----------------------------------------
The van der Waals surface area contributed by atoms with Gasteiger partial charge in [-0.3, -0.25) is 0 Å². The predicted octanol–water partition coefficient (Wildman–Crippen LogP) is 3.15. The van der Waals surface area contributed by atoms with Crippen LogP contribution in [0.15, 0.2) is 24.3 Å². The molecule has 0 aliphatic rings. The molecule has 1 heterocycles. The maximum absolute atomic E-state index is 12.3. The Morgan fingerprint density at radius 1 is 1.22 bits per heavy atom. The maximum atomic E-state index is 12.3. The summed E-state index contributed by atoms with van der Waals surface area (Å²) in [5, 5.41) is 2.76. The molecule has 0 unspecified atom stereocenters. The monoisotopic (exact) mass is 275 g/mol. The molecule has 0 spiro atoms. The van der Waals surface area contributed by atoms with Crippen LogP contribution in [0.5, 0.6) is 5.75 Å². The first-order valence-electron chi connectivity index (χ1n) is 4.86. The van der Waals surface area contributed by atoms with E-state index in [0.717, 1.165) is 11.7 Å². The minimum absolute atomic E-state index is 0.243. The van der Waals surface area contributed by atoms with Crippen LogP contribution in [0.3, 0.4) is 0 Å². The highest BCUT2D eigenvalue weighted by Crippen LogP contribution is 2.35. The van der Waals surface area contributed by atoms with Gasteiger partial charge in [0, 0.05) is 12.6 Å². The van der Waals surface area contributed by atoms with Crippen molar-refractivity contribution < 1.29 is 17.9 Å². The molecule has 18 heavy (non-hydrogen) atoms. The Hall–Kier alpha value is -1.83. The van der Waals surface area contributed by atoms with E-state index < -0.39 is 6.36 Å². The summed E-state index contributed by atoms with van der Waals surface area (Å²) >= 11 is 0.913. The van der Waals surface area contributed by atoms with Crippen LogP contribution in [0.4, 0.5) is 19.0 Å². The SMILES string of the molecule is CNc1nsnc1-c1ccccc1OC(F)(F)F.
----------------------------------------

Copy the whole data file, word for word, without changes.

The van der Waals surface area contributed by atoms with Gasteiger partial charge in [-0.3, -0.25) is 0 Å². The predicted octanol–water partition coefficient (Wildman–Crippen LogP) is 3.15. The van der Waals surface area contributed by atoms with Crippen LogP contribution in [0.15, 0.2) is 24.3 Å². The molecule has 0 aliphatic rings. The molecule has 1 heterocycles. The maximum absolute atomic E-state index is 12.3. The Morgan fingerprint density at radius 1 is 1.22 bits per heavy atom. The maximum atomic E-state index is 12.3. The summed E-state index contributed by atoms with van der Waals surface area (Å²) in [5, 5.41) is 2.76. The molecule has 0 unspecified atom stereocenters. The monoisotopic (exact) mass is 275 g/mol. The molecule has 0 spiro atoms. The van der Waals surface area contributed by atoms with Crippen LogP contribution in [0.5, 0.6) is 5.75 Å². The first-order valence-electron chi connectivity index (χ1n) is 4.86. The van der Waals surface area contributed by atoms with E-state index in [0.717, 1.165) is 11.7 Å². The minimum absolute atomic E-state index is 0.243. The van der Waals surface area contributed by atoms with Crippen LogP contribution in [0.3, 0.4) is 0 Å². The highest BCUT2D eigenvalue weighted by Crippen LogP contribution is 2.35. The van der Waals surface area contributed by atoms with Gasteiger partial charge in [0, 0.05) is 12.6 Å². The van der Waals surface area contributed by atoms with Crippen molar-refractivity contribution < 1.29 is 17.9 Å². The molecule has 18 heavy (non-hydrogen) atoms. The Hall–Kier alpha value is -1.83. The van der Waals surface area contributed by atoms with E-state index < -0.39 is 6.36 Å². The summed E-state index contributed by atoms with van der Waals surface area (Å²) >= 11 is 0.913. The van der Waals surface area contributed by atoms with Crippen LogP contribution in [0.4, 0.5) is 19.0 Å². The SMILES string of the molecule is CNc1nsnc1-c1ccccc1OC(F)(F)F.